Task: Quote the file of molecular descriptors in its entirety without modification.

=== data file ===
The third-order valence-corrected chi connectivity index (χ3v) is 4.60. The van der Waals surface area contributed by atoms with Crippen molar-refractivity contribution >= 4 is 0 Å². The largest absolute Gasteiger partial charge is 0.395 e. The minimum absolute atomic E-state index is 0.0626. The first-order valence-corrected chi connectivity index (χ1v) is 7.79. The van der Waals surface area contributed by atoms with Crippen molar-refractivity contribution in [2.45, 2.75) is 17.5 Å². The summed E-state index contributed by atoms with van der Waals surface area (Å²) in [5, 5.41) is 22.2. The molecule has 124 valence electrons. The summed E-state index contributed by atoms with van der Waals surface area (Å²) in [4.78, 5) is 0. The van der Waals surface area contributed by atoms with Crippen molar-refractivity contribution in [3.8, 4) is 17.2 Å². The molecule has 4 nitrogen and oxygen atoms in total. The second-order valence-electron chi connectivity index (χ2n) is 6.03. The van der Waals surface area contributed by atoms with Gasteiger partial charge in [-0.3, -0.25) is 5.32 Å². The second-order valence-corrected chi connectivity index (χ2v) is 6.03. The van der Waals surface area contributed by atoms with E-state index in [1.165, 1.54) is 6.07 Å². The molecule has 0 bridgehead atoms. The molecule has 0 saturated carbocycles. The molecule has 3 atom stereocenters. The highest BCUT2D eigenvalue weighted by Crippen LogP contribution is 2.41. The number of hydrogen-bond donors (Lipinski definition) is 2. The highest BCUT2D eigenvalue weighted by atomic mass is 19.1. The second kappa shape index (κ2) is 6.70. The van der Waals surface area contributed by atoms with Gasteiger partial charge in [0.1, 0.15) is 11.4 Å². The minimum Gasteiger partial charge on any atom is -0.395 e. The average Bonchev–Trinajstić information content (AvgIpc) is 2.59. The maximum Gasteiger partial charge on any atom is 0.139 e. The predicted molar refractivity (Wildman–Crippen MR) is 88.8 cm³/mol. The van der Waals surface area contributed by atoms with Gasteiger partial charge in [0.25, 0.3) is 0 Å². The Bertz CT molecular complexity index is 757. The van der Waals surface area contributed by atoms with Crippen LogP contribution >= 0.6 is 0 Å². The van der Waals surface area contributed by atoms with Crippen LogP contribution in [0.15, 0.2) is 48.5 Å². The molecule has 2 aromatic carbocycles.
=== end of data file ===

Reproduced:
The third-order valence-corrected chi connectivity index (χ3v) is 4.60. The van der Waals surface area contributed by atoms with Crippen molar-refractivity contribution >= 4 is 0 Å². The largest absolute Gasteiger partial charge is 0.395 e. The minimum absolute atomic E-state index is 0.0626. The first-order valence-corrected chi connectivity index (χ1v) is 7.79. The van der Waals surface area contributed by atoms with Crippen molar-refractivity contribution in [2.45, 2.75) is 17.5 Å². The summed E-state index contributed by atoms with van der Waals surface area (Å²) in [5, 5.41) is 22.2. The molecule has 124 valence electrons. The summed E-state index contributed by atoms with van der Waals surface area (Å²) in [4.78, 5) is 0. The van der Waals surface area contributed by atoms with Crippen molar-refractivity contribution in [3.8, 4) is 17.2 Å². The molecule has 4 nitrogen and oxygen atoms in total. The second-order valence-electron chi connectivity index (χ2n) is 6.03. The van der Waals surface area contributed by atoms with Gasteiger partial charge in [-0.3, -0.25) is 5.32 Å². The second-order valence-corrected chi connectivity index (χ2v) is 6.03. The van der Waals surface area contributed by atoms with E-state index in [1.165, 1.54) is 6.07 Å². The molecule has 0 bridgehead atoms. The molecule has 0 saturated carbocycles. The molecule has 3 atom stereocenters. The highest BCUT2D eigenvalue weighted by Crippen LogP contribution is 2.41. The number of hydrogen-bond donors (Lipinski definition) is 2. The highest BCUT2D eigenvalue weighted by atomic mass is 19.1. The second kappa shape index (κ2) is 6.70. The van der Waals surface area contributed by atoms with Gasteiger partial charge in [0.1, 0.15) is 11.4 Å². The minimum Gasteiger partial charge on any atom is -0.395 e. The average Bonchev–Trinajstić information content (AvgIpc) is 2.59. The maximum Gasteiger partial charge on any atom is 0.139 e. The predicted molar refractivity (Wildman–Crippen MR) is 88.8 cm³/mol. The van der Waals surface area contributed by atoms with Gasteiger partial charge in [0.25, 0.3) is 0 Å². The Bertz CT molecular complexity index is 757. The van der Waals surface area contributed by atoms with Crippen LogP contribution >= 0.6 is 0 Å². The van der Waals surface area contributed by atoms with Crippen LogP contribution in [0.15, 0.2) is 48.5 Å². The molecule has 2 aromatic carbocycles.